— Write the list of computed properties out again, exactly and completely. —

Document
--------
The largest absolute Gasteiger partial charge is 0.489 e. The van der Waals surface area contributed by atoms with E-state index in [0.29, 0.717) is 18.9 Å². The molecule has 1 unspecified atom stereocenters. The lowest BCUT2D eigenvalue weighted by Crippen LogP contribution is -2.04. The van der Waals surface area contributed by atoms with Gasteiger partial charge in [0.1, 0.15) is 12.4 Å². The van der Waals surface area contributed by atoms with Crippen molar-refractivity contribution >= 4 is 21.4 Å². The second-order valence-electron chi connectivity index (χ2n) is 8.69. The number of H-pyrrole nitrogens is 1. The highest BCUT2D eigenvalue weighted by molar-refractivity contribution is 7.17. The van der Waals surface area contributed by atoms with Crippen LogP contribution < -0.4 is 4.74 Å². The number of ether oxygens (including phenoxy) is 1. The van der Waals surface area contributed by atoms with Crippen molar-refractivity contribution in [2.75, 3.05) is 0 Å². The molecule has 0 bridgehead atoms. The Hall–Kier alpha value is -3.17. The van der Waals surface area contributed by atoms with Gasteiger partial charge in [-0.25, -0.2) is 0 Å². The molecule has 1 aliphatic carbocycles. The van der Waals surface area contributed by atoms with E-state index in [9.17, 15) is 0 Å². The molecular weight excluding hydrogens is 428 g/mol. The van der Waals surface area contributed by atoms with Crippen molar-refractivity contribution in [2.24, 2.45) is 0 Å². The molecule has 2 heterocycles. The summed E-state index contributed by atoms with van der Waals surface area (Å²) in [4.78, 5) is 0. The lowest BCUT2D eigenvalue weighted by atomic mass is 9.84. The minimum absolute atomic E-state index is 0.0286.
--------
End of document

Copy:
The largest absolute Gasteiger partial charge is 0.489 e. The van der Waals surface area contributed by atoms with E-state index in [0.29, 0.717) is 18.9 Å². The molecule has 1 unspecified atom stereocenters. The lowest BCUT2D eigenvalue weighted by Crippen LogP contribution is -2.04. The van der Waals surface area contributed by atoms with Gasteiger partial charge in [0.1, 0.15) is 12.4 Å². The van der Waals surface area contributed by atoms with Crippen molar-refractivity contribution >= 4 is 21.4 Å². The second-order valence-electron chi connectivity index (χ2n) is 8.69. The number of H-pyrrole nitrogens is 1. The highest BCUT2D eigenvalue weighted by molar-refractivity contribution is 7.17. The van der Waals surface area contributed by atoms with Crippen LogP contribution < -0.4 is 4.74 Å². The number of ether oxygens (including phenoxy) is 1. The van der Waals surface area contributed by atoms with Crippen molar-refractivity contribution in [2.75, 3.05) is 0 Å². The molecule has 0 bridgehead atoms. The Hall–Kier alpha value is -3.17. The van der Waals surface area contributed by atoms with Gasteiger partial charge in [-0.25, -0.2) is 0 Å². The molecule has 1 aliphatic carbocycles. The van der Waals surface area contributed by atoms with E-state index in [9.17, 15) is 0 Å². The molecular weight excluding hydrogens is 428 g/mol. The van der Waals surface area contributed by atoms with Crippen molar-refractivity contribution in [2.24, 2.45) is 0 Å². The molecule has 2 heterocycles. The summed E-state index contributed by atoms with van der Waals surface area (Å²) in [4.78, 5) is 0. The lowest BCUT2D eigenvalue weighted by atomic mass is 9.84. The minimum absolute atomic E-state index is 0.0286.